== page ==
Andrew Moravcsik: Do you mean that just as Hitler sought to unify Europe through conquest, someone might try this again? I doubt it. Democracies tend not to wage war on each other. Neither do states that are highly interdependent, states without nationalist or ideological grievances, and states with open and transparent relations with one another. In part thanks to the EU, Europe is now democratic, interdependent, almost entirely without nationalist conflicts, and openly cooperating in institutions that are extremely transparent.
Let’s remember that primary and secondary education in Europe is generally better than such education in the U.S.—even in a country like France, with a rather rigid system. So, in part, it is a matter of comparative advantage: Any U.S. edge lies almost exclusively in university education—the industry in which I work. I don’t think it’s primarily a matter of centralization. The U.S. university system is quite decentralized, even competitive—which I think is, on balance, a good thing. But my own view is the real reason for U.S. success is different: you get what you pay for. The U.S. spends almost twice as much per capita on higher education as European countries. This is, in part, because a lot of private U.S. money goes into education. This is what one might expect, since the best American universities have traditionally served the upper classes—with only 3 percent of slots in the best American universities going to students from the lowest quintile of the population, despite honest efforts to broaden the base. But it’s also true that nearly 50 percent of Americans get some sort of university education. Despite its inequities, this system has produced many positive benefits.
Yes, the Balkan crisis was one area in which the Europeans should have, but did not, act—and Europeans could do more with their substantial military resources. But my basic position is more nuanced—not as pro-European as you suggest. As I have written before in NEWSWEEK, countries, like firms, have comparative advantages. Both military and nonmilitary power is required for the West to be effective in the world today: the U.S. has specialized in one sort of power, the Europeans in another. So what I am criticizing is the widespread notion that somehow Europe thereby contributes less. And if Europeans are going to do more to promote global peace and security, I think it’s likely to be in the nonmilitary area.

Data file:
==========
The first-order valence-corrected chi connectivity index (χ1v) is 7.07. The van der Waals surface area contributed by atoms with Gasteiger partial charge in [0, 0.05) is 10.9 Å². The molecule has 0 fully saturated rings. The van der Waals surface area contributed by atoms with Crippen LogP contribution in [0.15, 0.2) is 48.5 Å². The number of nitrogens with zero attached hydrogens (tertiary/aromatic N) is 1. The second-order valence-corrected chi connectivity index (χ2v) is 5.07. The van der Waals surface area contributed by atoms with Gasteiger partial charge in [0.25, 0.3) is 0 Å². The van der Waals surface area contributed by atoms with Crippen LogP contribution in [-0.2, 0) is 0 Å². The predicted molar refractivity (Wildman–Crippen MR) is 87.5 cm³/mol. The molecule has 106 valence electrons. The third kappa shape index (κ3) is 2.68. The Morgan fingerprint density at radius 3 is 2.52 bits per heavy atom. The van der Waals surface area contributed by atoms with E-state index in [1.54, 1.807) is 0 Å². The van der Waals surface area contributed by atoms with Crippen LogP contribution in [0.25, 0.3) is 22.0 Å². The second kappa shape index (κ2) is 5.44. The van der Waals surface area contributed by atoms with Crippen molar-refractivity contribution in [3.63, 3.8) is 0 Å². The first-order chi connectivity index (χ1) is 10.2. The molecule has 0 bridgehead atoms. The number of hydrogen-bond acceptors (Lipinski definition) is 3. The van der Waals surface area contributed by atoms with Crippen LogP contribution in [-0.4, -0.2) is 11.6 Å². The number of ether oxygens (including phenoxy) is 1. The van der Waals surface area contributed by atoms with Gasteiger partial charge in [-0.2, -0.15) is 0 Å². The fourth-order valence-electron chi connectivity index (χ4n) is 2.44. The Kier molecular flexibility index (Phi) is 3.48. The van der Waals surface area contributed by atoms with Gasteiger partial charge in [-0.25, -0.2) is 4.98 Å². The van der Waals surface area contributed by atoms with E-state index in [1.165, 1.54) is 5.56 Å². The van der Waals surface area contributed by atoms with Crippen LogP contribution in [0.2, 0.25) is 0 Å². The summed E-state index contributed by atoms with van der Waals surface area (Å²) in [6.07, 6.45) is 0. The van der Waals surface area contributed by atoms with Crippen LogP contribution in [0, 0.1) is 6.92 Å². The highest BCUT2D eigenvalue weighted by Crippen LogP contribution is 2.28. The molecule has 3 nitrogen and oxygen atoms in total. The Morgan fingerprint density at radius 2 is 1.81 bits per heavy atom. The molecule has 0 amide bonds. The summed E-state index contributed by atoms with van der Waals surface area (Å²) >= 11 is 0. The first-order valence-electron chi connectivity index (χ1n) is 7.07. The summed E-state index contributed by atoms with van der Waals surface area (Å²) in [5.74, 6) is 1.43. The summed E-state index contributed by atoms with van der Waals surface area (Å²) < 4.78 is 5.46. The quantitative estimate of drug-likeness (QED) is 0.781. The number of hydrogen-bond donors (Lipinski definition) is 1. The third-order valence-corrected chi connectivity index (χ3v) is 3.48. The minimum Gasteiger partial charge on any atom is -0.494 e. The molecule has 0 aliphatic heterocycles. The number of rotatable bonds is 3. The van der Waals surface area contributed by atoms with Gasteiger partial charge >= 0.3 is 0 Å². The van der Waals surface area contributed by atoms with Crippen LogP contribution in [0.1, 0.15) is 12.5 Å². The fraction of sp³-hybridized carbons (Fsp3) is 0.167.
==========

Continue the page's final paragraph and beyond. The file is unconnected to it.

Today, China is tentatively copying Europe’s commitment to multilateralism, “civilian power” and regional integration. Still, I think only industrialized, democratic states are likely to embark on the sort of full-fledged cooperation Europe has pioneered—so, regional integration will probably look different, and take much longer, on other continents.
If the oil runs out, or the world economy tanks or global warming accelerates, all bets are off—both for Europe and for the U.S. Still, while European economies may be a bit sluggish, which industrialized country is contributing the most to heighten the chance of a catastrophic shock? Isn’t it the low-savings, oil-guzzling, global-warming-denying U.S.?
This piece was very explicitly written against the conventional Euro-pessimistic wisdom—which one can read anywhere. But, we did mention labor-market problems at the start. Though one advantage of projected low demographic growth may well be that future European unemployment may decline.